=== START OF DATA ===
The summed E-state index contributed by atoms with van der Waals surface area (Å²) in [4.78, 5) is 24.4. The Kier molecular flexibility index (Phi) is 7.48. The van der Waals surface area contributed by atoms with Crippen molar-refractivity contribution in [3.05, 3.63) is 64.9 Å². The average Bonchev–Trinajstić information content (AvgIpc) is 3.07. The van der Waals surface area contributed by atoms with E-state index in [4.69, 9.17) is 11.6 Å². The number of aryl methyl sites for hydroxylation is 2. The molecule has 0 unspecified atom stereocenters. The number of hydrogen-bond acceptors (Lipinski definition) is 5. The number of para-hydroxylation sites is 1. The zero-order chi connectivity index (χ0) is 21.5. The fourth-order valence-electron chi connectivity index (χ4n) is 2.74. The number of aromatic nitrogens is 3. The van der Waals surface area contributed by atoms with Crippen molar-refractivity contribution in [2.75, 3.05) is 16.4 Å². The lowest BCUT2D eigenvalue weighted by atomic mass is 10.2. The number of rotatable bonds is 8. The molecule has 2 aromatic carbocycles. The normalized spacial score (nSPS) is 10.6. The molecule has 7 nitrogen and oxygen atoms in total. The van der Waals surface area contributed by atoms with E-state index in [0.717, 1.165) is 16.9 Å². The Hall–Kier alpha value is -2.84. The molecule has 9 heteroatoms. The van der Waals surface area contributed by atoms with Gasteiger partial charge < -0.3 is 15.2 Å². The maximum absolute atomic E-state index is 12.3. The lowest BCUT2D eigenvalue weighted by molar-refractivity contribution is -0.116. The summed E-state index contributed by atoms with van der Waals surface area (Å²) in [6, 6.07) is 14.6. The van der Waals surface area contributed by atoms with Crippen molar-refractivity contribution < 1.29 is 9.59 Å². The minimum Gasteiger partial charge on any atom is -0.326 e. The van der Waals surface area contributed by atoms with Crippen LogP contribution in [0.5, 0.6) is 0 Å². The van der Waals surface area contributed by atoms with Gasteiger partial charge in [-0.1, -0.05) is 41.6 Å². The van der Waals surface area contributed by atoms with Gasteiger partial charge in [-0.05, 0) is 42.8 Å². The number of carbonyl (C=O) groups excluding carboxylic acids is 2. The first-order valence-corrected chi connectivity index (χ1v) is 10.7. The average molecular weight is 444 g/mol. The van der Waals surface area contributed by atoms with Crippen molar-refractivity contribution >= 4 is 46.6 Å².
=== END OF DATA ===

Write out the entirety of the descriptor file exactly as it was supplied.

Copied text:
The summed E-state index contributed by atoms with van der Waals surface area (Å²) in [4.78, 5) is 24.4. The Kier molecular flexibility index (Phi) is 7.48. The van der Waals surface area contributed by atoms with Crippen molar-refractivity contribution in [3.05, 3.63) is 64.9 Å². The average Bonchev–Trinajstić information content (AvgIpc) is 3.07. The van der Waals surface area contributed by atoms with E-state index in [4.69, 9.17) is 11.6 Å². The number of aryl methyl sites for hydroxylation is 2. The molecule has 0 unspecified atom stereocenters. The number of hydrogen-bond acceptors (Lipinski definition) is 5. The number of para-hydroxylation sites is 1. The zero-order chi connectivity index (χ0) is 21.5. The fourth-order valence-electron chi connectivity index (χ4n) is 2.74. The number of aromatic nitrogens is 3. The van der Waals surface area contributed by atoms with Crippen molar-refractivity contribution in [2.75, 3.05) is 16.4 Å². The lowest BCUT2D eigenvalue weighted by atomic mass is 10.2. The number of rotatable bonds is 8. The molecule has 2 aromatic carbocycles. The normalized spacial score (nSPS) is 10.6. The molecule has 7 nitrogen and oxygen atoms in total. The van der Waals surface area contributed by atoms with E-state index in [0.717, 1.165) is 16.9 Å². The Hall–Kier alpha value is -2.84. The molecule has 9 heteroatoms. The van der Waals surface area contributed by atoms with Gasteiger partial charge < -0.3 is 15.2 Å². The maximum absolute atomic E-state index is 12.3. The lowest BCUT2D eigenvalue weighted by molar-refractivity contribution is -0.116. The summed E-state index contributed by atoms with van der Waals surface area (Å²) in [6, 6.07) is 14.6. The van der Waals surface area contributed by atoms with Crippen molar-refractivity contribution < 1.29 is 9.59 Å². The minimum Gasteiger partial charge on any atom is -0.326 e. The van der Waals surface area contributed by atoms with Crippen LogP contribution in [0.5, 0.6) is 0 Å². The van der Waals surface area contributed by atoms with Gasteiger partial charge in [-0.1, -0.05) is 41.6 Å². The van der Waals surface area contributed by atoms with Gasteiger partial charge in [-0.05, 0) is 42.8 Å². The number of carbonyl (C=O) groups excluding carboxylic acids is 2. The first-order valence-corrected chi connectivity index (χ1v) is 10.7. The average molecular weight is 444 g/mol. The van der Waals surface area contributed by atoms with Crippen molar-refractivity contribution >= 4 is 46.6 Å².